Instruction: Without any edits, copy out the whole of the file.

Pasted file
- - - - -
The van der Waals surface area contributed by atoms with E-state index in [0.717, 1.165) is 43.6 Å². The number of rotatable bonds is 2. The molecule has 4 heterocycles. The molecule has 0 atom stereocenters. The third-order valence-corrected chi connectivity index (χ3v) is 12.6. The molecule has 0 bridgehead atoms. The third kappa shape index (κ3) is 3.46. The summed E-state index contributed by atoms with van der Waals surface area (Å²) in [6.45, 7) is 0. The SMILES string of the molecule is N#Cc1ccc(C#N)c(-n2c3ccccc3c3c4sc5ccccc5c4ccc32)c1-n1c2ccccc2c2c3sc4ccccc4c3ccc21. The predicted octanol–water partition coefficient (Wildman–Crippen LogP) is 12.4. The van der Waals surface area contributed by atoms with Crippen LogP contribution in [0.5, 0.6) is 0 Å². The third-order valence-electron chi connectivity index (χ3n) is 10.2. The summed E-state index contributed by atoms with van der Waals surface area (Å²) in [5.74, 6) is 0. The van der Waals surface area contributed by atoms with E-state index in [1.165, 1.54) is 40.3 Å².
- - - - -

The van der Waals surface area contributed by atoms with E-state index in [0.717, 1.165) is 43.6 Å². The number of rotatable bonds is 2. The molecule has 4 heterocycles. The molecule has 0 atom stereocenters. The third-order valence-corrected chi connectivity index (χ3v) is 12.6. The molecule has 0 bridgehead atoms. The third kappa shape index (κ3) is 3.46. The summed E-state index contributed by atoms with van der Waals surface area (Å²) in [6.45, 7) is 0. The SMILES string of the molecule is N#Cc1ccc(C#N)c(-n2c3ccccc3c3c4sc5ccccc5c4ccc32)c1-n1c2ccccc2c2c3sc4ccccc4c3ccc21. The predicted octanol–water partition coefficient (Wildman–Crippen LogP) is 12.4. The van der Waals surface area contributed by atoms with Crippen LogP contribution in [0.5, 0.6) is 0 Å². The third-order valence-electron chi connectivity index (χ3n) is 10.2. The summed E-state index contributed by atoms with van der Waals surface area (Å²) in [5.74, 6) is 0. The van der Waals surface area contributed by atoms with E-state index in [1.165, 1.54) is 40.3 Å².